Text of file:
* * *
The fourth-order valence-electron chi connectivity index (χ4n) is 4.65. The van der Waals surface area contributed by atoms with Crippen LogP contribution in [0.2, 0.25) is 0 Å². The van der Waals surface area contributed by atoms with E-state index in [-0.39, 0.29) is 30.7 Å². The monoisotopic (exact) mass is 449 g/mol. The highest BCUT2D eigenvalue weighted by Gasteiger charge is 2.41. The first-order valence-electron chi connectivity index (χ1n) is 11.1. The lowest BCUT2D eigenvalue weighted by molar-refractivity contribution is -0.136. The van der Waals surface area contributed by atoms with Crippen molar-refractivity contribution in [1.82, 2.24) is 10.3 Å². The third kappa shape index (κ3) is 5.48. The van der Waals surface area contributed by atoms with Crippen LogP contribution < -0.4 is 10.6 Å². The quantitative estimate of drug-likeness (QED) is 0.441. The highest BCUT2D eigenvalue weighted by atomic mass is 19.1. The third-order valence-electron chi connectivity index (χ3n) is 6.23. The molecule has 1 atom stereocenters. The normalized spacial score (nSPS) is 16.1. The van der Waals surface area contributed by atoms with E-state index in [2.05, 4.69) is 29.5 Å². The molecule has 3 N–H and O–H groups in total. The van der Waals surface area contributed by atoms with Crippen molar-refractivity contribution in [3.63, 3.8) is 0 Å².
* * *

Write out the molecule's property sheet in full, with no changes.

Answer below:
The fourth-order valence-electron chi connectivity index (χ4n) is 4.65. The van der Waals surface area contributed by atoms with Crippen LogP contribution in [0.2, 0.25) is 0 Å². The van der Waals surface area contributed by atoms with E-state index in [-0.39, 0.29) is 30.7 Å². The monoisotopic (exact) mass is 449 g/mol. The highest BCUT2D eigenvalue weighted by Gasteiger charge is 2.41. The first-order valence-electron chi connectivity index (χ1n) is 11.1. The lowest BCUT2D eigenvalue weighted by molar-refractivity contribution is -0.136. The van der Waals surface area contributed by atoms with Crippen molar-refractivity contribution in [1.82, 2.24) is 10.3 Å². The third kappa shape index (κ3) is 5.48. The van der Waals surface area contributed by atoms with Crippen LogP contribution < -0.4 is 10.6 Å². The quantitative estimate of drug-likeness (QED) is 0.441. The highest BCUT2D eigenvalue weighted by atomic mass is 19.1. The third-order valence-electron chi connectivity index (χ3n) is 6.23. The molecule has 1 atom stereocenters. The normalized spacial score (nSPS) is 16.1. The van der Waals surface area contributed by atoms with E-state index in [2.05, 4.69) is 29.5 Å². The molecule has 3 N–H and O–H groups in total. The van der Waals surface area contributed by atoms with Crippen molar-refractivity contribution in [3.63, 3.8) is 0 Å².